26. The analysis by the Learned Trial Magistrate is appropriate. The additional facts adduced by the 1st Appellant contextually confirm that he was to blame for the accident. They not only impugn his credibility when speaking of the actions of the Deceased, they confirm his negligent behaviour when speaking of his own conduct during the incident. All in all, therefore, there is absolutely no reason to depart from the findings of fact made by the Learned Trial Magistrate regarding liability for the accident. I am convinced that the Trial Court considered the evidence on record in apportioning liability and see no need to interfere with the findings of the Trial Court on liability.
27. The award under the Fatal Accidents Act is usually awarded as compensation for loss of dependency. The Appellants argue that first, the Respondent neither specifically pleaded nor gave particulars of the Deceased’s Dependants. The requirement to provide particulars of Dependents is found under Section 8 of the Fatal Act which provides:
8. Plaintiff to deliver full particulars of the persons for whom damages claimed In every action brought by virtue of the provisions of this Act, the plaintiff on the record shall be required, together with the statement of claim, to deliver to the defendant, or his advocate, full particulars of the person or persons for whom, and on whose behalf, the action is brought, and of the nature of the claim in respect of which damages are sought to be recovered.
28. Previous decisional from our Courts recommends that in the absence of such particulars, a Claimant is not entitled to receive compensation under this head. In David Sakari Wasike (Suing as the Legal Representative of the Estate of the Late Jentrix Nakhumicha Simiyu v Barisi & another (Civil Appeal 146 of 2017)  KECA 145 (KLR) (19 November 2021) (Judgment) the Court of Appeal held that in the absence of full particulars or evidence of dependency, a person could not be said to be dependants while in Dickson Taabu Ogutu (Suing as the legal representative of the estate of Wilberforce Ouma Wanyama v Festus Akolo & the Court of Appeal held that the onus of proving dependency lies with the person claiming.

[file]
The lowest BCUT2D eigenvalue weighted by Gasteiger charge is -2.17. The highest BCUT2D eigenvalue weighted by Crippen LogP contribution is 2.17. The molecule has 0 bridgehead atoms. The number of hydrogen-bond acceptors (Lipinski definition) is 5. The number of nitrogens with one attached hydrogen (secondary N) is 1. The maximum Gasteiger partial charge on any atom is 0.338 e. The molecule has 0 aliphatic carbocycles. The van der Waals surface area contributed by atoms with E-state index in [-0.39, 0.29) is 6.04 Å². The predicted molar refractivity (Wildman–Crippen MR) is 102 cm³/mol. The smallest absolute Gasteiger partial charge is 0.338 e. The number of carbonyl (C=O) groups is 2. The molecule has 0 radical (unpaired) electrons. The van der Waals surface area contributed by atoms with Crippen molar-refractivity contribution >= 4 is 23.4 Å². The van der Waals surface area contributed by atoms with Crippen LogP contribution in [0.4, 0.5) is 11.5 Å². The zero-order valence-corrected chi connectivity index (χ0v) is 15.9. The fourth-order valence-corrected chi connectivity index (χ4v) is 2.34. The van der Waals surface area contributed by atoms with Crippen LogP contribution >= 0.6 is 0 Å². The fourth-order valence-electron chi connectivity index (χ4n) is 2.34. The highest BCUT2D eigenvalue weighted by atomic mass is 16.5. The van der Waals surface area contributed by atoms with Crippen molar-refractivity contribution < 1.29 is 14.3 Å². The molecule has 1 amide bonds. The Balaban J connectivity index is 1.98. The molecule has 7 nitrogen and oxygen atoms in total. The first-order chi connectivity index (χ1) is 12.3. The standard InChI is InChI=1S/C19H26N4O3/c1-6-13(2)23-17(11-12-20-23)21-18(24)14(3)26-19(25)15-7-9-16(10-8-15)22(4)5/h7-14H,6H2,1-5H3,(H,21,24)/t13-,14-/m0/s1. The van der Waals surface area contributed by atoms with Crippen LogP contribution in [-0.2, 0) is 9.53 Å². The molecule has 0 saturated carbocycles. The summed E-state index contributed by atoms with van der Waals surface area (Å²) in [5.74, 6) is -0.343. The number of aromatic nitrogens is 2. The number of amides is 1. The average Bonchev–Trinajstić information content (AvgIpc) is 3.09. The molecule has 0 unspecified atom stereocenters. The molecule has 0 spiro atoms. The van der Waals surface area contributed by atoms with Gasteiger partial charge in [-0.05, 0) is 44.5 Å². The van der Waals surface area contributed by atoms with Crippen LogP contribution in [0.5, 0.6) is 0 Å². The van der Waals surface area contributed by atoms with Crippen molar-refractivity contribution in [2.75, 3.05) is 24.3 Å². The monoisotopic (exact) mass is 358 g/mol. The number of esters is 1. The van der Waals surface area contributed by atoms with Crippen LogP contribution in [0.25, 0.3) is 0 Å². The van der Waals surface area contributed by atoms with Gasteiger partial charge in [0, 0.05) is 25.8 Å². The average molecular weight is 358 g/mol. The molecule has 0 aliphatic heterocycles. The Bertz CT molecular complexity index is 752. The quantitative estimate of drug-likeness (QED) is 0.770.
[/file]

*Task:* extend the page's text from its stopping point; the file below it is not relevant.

29. In the instant case, other than stating in his testimony that the Deceased had a wife and five minor children, it was neither pleaded in the Plaint, nor particulars or extent of their dependency provided. Perhaps only the Respondent, can be said to have, on a balance of probabilities shown that he was a Dependant within the meaning of Section 4 of the Fatal Accidents Act.
30. In her Judgment, the Learned Magistrate based her award of Kshs.800,000 on the Deceased having a family depending on him and children in school. However, having found that dependency was not proved to that extent, it was, in my view, erroneous to base the award on the existence of the alleged dependants.
31. In similar cases where the income and dependants of the Deceased could not be properly ascertained, the Courts have applied the global award approach. In Chabhadiya Visram v Agnes Nafula Wakoli  eKLR the Court of Appel stated thus:
On the assessment of damages, the evidence was that the deceased was a trader with an income which he used to maintain his family including paying school fees for his children. Although there was no specific evidence adduced regarding the actual amount of income, it was open to the learned judge given the evidence that was available, to assess the amount of damages doing the best that he could. We are not persuaded that the approach of a global award as adopted by the learned judge was wrong. We find the awards made reasonable and have no reason to interfere.